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23-03-2014 | Urology | Article

Prostate stiffness is a risk factor for voiding dysfunction

Abstract

Free abstract

medwireNews: Prostate elasticity is an independent risk factor for urinary voiding symptoms, although not for lower urinary tract symptoms (LUTS) in general or storage symptoms, clinical research indicates.

Koon Ho Rha (Yonsei University, Seoul, Republic of Korea) and colleagues undertook a post-hoc analysis of the Indenter Study, which included 48 men undergoing radical prostatectomy. The study used a novel robotic palpation system to measure prostate tissue elasticity, with the aim of developing a “tissue elasticity map” for prostate cancer localisation.

Using the system, prostate specimens are assessed within 30 minutes of surgical excision, with elasticity being defined as the mean elastic modulus in kPa at 21 sites across the posterior surface of the prostate. A higher elastic modulus indicates greater stiffness.

The men’s median age was 66 years, the median prostate volume was 43.4 mL and the median elastic modulus of the prostate was 20.8 kPa, report Rha and co-authors in Urology.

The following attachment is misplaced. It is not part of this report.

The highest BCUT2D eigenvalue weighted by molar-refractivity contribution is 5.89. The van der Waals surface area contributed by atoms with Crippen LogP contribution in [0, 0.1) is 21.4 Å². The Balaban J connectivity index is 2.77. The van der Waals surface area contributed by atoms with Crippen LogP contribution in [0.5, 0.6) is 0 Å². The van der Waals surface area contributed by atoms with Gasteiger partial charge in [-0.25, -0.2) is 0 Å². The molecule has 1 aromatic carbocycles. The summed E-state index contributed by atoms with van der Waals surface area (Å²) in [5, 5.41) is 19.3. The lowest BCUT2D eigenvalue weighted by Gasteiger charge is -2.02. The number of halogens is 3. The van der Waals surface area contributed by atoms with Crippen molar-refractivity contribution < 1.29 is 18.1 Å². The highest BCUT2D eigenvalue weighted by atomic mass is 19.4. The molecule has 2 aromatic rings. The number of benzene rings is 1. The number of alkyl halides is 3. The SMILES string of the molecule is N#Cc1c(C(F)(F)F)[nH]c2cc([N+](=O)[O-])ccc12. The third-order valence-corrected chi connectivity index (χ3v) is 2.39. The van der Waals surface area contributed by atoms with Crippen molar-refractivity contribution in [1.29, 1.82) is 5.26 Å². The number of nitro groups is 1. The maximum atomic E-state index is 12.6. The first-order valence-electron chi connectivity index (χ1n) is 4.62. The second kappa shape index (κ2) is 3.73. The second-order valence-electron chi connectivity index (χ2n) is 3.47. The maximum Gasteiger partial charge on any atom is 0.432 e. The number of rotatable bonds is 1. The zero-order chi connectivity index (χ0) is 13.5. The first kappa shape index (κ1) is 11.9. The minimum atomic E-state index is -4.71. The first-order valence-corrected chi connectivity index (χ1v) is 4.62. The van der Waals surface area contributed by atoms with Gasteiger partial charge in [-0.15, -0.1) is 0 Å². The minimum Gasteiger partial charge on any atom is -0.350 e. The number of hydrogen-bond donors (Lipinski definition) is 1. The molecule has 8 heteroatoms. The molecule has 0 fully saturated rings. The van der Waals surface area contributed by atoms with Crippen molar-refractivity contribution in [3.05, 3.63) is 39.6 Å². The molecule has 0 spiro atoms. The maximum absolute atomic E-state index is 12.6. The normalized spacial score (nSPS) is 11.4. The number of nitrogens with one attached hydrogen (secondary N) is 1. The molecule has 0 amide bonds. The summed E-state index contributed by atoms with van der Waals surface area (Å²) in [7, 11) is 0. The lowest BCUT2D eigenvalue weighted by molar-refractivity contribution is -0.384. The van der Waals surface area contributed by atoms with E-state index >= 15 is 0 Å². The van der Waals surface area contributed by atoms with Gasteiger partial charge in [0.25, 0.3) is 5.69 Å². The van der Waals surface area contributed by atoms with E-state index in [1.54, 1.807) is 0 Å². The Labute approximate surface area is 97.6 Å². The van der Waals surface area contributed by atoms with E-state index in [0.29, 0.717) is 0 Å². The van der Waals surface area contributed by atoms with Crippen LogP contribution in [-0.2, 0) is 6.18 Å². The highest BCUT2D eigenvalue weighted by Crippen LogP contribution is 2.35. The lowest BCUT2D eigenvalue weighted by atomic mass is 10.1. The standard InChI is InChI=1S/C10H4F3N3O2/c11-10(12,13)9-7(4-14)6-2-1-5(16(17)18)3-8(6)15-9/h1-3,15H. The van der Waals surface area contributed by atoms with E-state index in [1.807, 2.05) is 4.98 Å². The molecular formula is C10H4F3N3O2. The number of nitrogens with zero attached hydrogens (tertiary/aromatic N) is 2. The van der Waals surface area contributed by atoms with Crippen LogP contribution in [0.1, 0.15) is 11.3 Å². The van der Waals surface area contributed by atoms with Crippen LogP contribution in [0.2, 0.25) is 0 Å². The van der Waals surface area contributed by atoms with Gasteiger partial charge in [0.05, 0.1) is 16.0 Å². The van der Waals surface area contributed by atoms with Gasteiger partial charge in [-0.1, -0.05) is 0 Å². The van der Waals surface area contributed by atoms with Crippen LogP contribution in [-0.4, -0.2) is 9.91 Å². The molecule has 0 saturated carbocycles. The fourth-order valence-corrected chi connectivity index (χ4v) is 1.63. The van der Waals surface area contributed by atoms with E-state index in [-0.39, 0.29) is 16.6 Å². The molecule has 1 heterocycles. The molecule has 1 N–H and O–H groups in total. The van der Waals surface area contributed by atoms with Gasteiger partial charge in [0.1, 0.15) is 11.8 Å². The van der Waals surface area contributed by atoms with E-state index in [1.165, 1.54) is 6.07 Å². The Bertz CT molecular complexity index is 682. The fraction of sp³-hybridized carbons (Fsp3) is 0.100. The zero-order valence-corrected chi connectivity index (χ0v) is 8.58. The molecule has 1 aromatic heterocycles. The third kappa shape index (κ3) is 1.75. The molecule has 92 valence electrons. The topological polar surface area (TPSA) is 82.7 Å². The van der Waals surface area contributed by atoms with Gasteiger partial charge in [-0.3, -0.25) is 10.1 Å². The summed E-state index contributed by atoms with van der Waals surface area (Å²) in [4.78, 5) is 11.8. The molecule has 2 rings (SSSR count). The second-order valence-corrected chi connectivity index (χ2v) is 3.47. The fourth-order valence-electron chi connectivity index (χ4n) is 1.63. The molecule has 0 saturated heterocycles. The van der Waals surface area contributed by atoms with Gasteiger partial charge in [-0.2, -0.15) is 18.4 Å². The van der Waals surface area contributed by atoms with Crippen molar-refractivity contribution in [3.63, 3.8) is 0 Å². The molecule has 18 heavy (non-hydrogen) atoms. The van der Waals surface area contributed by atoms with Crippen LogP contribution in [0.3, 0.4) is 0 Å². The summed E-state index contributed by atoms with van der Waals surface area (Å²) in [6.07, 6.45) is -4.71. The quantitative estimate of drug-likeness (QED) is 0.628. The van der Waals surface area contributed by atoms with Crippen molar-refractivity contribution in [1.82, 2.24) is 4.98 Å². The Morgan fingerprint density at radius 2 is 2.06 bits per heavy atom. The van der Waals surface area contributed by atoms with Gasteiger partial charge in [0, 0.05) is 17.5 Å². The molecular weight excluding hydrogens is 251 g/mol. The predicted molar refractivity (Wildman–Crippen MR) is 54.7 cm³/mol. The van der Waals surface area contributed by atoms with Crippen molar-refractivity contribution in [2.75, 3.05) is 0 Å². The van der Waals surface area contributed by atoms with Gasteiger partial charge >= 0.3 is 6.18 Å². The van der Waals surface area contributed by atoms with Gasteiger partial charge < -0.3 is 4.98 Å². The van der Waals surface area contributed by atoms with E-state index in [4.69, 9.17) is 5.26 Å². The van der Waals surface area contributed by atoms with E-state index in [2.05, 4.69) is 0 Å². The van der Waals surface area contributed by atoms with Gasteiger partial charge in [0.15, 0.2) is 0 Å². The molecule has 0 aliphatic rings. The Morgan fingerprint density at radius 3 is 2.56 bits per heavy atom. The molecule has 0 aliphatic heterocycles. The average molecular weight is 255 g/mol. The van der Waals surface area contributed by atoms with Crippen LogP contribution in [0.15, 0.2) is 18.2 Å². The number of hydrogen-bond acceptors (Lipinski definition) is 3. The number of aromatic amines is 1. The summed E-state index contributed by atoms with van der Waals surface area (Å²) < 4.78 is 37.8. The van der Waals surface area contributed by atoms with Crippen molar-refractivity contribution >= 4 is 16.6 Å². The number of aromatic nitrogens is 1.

Compared with the 22 men with a below-median prostate elastic modulus, the 26 men with an above-median elastic modulus (greater prostate stiffness) were older, had higher levels of prostate-specific antigen (PSA), larger prostates and larger tumour volumes. These differences were not statistically significant, however.

Men with higher prostate stiffness had a significantly higher incidence of LUTS (84.6 vs 59.1%) and voiding symptoms (84.6 vs 54.5%) compared with men with below-median stiffness. The incidence of storage symptoms did not differ between groups.

In multivariate analysis, higher stiffness was a significant independent risk factor for voiding symptoms. Prostate stiffness did not predict either LUTS or storage symptoms, however. Also, older age was an independent risk factor for storage symptoms.

The researchers note that prostate stiffness may reflect fibrotic changes in the periurethral tissue, or may be associated with prostate inflammation.

“Additional studies investigating various factors that affect the elasticity of the prostate would be helpful”, the authors write. “In addition, it is important to consider prostate elasticity when interpreting and managing lower urinary tract dysfunction in clinical practice.”

medwireNews (www.medwirenews.com) is an independent clinical news service provided by Springer Healthcare Limited. © Springer Healthcare Ltd; 2014

By Joanna Lyford, Senior medwireNews Reporter